Caused by a rhabdovirus (Greek rhabdos rod), a bullet-shaped RNA virus with
a helical ribonucleocapsid enclosed in a lipid envelope with surface projections
Rabies virus belongs to the genus Lyssavirus virus (Greek lyssa = madness)
in the family Rhabdoviridae.
For many years, rabies virus was thought to be unique. Conventional serological
tests do not readily distinguish strains, and antigenic variation is not important
with respect to immunity.
Monoclonal antibodies can distinguish strains, however, with respect to their
species of origin and geographic location.
There are also several distinct rabies-related viruses which have been isolated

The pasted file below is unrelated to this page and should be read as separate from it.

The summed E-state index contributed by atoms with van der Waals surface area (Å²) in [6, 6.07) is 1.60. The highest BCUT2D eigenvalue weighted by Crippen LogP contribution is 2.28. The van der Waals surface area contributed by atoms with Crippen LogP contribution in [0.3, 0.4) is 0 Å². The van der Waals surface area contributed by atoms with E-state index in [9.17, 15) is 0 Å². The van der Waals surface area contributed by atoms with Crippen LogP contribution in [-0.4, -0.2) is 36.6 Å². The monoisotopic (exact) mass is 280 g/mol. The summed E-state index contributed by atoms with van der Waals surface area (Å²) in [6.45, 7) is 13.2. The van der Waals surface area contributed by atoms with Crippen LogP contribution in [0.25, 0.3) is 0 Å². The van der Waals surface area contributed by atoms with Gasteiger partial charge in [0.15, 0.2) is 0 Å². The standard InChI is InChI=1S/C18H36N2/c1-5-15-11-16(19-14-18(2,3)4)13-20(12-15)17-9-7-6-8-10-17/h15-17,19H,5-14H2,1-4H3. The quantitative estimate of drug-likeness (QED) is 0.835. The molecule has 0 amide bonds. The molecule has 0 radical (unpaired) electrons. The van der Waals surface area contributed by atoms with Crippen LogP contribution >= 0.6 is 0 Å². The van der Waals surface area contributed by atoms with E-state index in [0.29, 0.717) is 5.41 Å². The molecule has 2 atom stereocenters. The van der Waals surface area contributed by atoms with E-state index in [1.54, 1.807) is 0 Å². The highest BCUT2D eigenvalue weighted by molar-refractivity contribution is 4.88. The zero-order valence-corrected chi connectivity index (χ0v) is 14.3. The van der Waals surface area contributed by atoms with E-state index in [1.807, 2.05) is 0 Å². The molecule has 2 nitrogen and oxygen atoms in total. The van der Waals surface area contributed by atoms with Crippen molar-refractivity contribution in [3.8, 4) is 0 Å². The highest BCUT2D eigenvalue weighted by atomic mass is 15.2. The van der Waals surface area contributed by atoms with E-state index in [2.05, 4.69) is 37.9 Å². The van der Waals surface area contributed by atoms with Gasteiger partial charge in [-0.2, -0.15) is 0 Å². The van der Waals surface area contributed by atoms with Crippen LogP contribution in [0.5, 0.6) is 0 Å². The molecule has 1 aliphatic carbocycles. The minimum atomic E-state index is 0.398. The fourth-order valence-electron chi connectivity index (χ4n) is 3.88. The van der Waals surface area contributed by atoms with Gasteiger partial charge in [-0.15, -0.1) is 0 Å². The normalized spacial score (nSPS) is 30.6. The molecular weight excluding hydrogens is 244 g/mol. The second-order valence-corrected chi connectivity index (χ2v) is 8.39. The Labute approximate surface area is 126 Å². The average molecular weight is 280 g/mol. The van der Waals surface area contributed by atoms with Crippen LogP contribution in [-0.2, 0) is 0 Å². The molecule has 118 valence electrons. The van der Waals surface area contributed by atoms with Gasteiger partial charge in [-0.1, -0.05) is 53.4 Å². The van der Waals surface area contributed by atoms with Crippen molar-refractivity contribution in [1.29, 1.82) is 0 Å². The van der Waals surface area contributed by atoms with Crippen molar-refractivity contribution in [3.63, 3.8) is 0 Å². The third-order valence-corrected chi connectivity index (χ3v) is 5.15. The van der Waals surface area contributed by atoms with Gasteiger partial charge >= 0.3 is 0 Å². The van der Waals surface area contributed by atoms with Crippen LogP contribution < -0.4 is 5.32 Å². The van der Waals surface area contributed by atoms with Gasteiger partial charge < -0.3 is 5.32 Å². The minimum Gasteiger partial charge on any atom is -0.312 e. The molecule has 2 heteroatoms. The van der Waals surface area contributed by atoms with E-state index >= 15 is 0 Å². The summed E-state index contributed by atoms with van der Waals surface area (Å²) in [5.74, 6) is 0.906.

There may be differences in pathogenicity between strains, depending, for example,
on their species of origin or on their passage history in the laboratory. Different
animal species also vary in their susceptibility to rabies.
The virus is sensitive to lipid solvents and emulsifying agents, and thus is
quickly inactivated by a number of disinfectants including formalin, soap and
quaternary ammonium compounds. It is easily inactivated by heat and sunlight,
but is stable at low temperatures. Under normal environmental conditions, therefore,
it does not remain infective for long outside the host.
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